I have been running Dungeon and Dragons 5e since it came out. Overall I enjoy it and think its an excellent product. It is a highly refined version of 3.5e that also manages to evoke the feel of older editions like 1e.
However, the problem with many of the monsters is they tend to be pretty boring and run very samey due to generic abilities. From little things like every creature having multiattack instead of something a bit more evocative like “Snake Eyes. The medusa attacks twice with her snake hair” to having terrible action economy and being murdered outright by parties. The biggest issue is with spellcasting monsters. They are time-consuming to run for the DM (I need to either know all those spells or have them handy in some manner) and for that preparation, they tend to be paper tigers collapsing while still buffing themselves during round 2 of combat.
Not worth the effort.
Reaching back to 4e monster design I started converting monsters as I needed for my own game to make them easier to and more fun to run for myself. Essentially the general philosophy I follow is to make unique monsters as needed with specific abilities. I will start posting some examples of conversions over the next few weeks (or as I make them). But first action economy.
5e Monster Action Economy
Once characters leave level one they should be able to trounce single/solo monsters many CRs above their level mainly due to the action economy – they get way more actions against monsters. Legendary and Lair Actions can help here – and that’s the idea – but I know as a DM I forget them a lot during actual play. I ended up giving monsters multiple initiative counts. I would do this by ear for non-epic monsters. Whenever I wanted a monster to be a signficant threat I would give the monster two initiative counts. That is, it would have two full actions each round. My rule of thumb was 1 initiative count per 4 players. Once players are higher than level 10 reduce that ratio to 3 to 1. This is much easier to run and remember than reaction type moves based on character turns (like Legendary Actions).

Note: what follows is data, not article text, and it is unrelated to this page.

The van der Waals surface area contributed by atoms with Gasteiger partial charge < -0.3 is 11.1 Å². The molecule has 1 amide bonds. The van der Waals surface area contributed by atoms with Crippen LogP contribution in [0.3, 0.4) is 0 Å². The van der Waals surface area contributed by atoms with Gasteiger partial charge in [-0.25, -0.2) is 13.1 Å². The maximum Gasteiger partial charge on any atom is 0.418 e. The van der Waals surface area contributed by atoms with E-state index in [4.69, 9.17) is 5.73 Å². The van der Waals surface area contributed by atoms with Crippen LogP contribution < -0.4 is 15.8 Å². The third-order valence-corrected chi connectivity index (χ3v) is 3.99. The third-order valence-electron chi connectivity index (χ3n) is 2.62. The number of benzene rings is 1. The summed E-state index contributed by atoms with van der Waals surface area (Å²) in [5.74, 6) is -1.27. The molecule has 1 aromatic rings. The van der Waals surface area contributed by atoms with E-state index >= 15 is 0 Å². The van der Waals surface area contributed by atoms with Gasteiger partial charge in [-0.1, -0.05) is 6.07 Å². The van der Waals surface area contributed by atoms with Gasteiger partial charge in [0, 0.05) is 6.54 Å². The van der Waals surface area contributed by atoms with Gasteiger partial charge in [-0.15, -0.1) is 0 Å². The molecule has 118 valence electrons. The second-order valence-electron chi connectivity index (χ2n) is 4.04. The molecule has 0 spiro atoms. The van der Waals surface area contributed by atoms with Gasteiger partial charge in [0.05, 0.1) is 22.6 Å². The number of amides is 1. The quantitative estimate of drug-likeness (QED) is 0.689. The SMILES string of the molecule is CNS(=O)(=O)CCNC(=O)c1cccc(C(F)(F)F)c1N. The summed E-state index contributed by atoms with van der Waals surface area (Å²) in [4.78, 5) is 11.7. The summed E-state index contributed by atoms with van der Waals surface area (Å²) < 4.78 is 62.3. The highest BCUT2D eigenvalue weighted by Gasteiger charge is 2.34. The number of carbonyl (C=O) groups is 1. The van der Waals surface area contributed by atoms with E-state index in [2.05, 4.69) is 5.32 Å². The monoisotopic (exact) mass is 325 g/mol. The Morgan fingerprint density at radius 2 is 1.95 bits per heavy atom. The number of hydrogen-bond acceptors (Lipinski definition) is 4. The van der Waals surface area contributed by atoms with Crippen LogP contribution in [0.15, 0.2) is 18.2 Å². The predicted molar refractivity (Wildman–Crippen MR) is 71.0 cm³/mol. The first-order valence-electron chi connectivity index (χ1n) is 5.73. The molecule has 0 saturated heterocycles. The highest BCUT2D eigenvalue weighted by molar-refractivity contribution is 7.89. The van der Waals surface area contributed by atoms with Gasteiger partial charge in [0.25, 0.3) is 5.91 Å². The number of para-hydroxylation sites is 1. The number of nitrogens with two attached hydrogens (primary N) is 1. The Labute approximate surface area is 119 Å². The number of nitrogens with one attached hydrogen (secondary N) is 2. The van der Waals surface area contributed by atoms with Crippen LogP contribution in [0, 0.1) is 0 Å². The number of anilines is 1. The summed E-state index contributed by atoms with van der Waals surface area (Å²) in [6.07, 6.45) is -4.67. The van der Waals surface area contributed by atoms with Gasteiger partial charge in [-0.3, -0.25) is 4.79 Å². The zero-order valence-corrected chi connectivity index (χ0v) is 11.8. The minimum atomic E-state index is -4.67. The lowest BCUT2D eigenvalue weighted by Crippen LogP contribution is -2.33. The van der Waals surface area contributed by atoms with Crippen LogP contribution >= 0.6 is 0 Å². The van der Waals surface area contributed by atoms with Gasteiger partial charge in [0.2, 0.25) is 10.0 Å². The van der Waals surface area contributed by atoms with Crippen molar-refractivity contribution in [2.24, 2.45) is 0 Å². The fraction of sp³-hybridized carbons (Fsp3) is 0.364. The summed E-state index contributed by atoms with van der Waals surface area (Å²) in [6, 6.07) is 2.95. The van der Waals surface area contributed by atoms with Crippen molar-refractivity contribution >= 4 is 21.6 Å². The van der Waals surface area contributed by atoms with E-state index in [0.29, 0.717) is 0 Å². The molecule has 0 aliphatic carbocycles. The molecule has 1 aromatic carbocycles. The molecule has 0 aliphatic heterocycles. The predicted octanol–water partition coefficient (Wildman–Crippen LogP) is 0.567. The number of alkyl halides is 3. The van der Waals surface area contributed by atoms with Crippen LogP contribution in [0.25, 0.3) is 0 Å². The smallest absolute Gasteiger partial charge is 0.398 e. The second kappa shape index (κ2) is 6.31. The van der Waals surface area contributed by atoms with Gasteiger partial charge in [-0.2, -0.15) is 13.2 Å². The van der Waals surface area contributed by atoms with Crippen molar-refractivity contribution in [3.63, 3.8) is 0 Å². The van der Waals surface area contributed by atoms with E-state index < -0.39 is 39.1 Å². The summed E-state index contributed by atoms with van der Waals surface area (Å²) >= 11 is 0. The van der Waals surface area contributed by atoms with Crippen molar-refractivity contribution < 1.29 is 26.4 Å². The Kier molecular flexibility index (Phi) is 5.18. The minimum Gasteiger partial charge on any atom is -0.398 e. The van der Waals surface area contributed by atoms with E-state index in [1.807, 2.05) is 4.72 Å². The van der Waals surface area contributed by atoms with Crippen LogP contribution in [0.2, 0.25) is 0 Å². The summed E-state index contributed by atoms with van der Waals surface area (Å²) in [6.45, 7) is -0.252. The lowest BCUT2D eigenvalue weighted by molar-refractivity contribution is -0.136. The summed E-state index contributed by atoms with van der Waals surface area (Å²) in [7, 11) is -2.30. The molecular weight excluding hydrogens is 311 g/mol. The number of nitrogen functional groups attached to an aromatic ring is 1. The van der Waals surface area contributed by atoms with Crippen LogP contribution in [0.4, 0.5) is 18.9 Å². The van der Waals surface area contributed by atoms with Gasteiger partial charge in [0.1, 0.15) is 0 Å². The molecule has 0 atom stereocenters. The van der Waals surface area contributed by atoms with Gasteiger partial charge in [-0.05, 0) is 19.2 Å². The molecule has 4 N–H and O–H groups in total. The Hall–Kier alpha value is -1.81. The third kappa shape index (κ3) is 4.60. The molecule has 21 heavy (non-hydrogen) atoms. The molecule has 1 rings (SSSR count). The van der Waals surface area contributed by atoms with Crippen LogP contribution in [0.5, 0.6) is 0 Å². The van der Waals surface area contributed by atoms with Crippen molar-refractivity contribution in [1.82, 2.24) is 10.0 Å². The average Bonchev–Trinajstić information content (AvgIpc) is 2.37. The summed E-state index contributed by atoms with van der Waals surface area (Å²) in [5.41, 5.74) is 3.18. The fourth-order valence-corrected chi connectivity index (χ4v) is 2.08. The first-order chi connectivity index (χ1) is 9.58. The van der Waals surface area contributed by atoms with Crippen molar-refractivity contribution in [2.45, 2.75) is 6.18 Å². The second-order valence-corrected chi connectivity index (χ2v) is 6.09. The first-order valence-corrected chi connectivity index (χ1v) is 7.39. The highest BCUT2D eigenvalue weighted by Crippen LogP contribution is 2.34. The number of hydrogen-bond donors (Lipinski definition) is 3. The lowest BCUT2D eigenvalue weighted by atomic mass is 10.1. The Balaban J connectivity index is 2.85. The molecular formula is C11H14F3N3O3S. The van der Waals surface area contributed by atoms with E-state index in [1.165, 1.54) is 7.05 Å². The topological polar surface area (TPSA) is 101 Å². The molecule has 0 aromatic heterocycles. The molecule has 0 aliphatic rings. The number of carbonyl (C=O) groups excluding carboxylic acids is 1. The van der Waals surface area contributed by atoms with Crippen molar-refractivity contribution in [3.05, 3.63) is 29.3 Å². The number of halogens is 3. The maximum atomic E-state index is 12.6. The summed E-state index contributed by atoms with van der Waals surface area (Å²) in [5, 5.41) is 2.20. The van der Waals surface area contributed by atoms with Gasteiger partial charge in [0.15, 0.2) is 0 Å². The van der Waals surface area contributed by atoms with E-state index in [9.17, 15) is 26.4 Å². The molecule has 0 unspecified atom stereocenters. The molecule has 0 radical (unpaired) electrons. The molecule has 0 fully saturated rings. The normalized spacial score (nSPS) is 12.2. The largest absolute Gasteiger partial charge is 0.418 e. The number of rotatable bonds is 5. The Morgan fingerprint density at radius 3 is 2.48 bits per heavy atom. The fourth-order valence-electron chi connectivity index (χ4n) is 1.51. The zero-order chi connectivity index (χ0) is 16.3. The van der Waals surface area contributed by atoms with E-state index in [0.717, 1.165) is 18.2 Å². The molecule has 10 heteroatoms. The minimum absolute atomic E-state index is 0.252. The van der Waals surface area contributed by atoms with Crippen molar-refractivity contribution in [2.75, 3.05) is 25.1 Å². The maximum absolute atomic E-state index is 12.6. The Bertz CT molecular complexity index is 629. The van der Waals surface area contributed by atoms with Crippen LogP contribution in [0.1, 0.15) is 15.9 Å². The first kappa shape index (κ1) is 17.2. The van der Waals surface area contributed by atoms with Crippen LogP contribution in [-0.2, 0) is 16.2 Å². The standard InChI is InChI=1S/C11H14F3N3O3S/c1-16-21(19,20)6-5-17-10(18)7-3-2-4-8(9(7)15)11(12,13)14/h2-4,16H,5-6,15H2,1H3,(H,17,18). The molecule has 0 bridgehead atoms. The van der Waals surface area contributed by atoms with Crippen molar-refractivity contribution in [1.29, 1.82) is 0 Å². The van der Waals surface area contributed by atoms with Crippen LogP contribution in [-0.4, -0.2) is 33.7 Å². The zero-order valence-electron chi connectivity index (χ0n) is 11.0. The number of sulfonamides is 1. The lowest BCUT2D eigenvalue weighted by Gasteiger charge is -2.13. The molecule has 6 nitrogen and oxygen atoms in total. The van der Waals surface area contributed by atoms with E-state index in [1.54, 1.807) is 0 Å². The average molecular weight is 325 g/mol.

For actual Legendary creatures, like dragons, I would add 1 initiative count for the dragon proper, 1 initiative count for lair actions and 1 initiative per Legendary action. If I thought I needed to add more counts I would add them to the dragon proper. This dragon is an actual challenge for characters of the same level.
Finally, I use reactions a lot. Sometimes having multiple options – for example when the creature is bloodied (at 50% hit-points or less) and when the creature suffers some kind of attack.
And now here is the lich one of the worst offenders – lots of spells, rubbish hit-points and a paucity of actions for all those spells.
Medium undead, any evil alignment
Armor Class 19 (natural armor, mage armour)
Saving Throws Con +10, Int +12, Wis +9
Legendary Resistance (3/Day): If the lich fails a saving throw, it can choose to succeed instead.
Rejuvenation. If it has a phylactery, a destroyed lich gains a new body in 1d10 days, regaining all its hit points and becoming active again. The new body appears within 5 feet of the phylactery.
Turn Resistance. The lich has advantage on saving throws against any effect that turns undead.
Shadow Ray. Ranged Spell Attack: +12 to hit, reach 100 ft., one creature.
Hit: 16 (4d8) necrotic damage.
Necrotic Orb. Ranged Spell Attack: +12 to hit, reach 100 ft., one creature.
Hit: 12 (3d8) necrotic damage, and the target is stunned until the end of the lich’s next turn.
Frightening Gaze. When the lich is struck by a melee or ranged attack it may fix its gaze on one creature it can see within 30 feet of it. The target must succeed on a DC 18 Wisdom saving throw against this magic or become frightened for 1 minute. The frightened target can repeat the saving throw at the end of each of its turns, ending the effect on itself on a success. If a target’s saving throw is successful or the effect ends for it, the target is immune to the lich’s gaze for the next 24 hours.
A lich is a gaunt, skeletal humanoid with withered skin stretched tightly across its bones. Its eyes have been lost to decay, but bright pinpoints of evil light burn in the empty sockets. A lich usually dresses in the rich robes and vestments it wore in life, although with the passing of the years these usually fade into tattered remnants.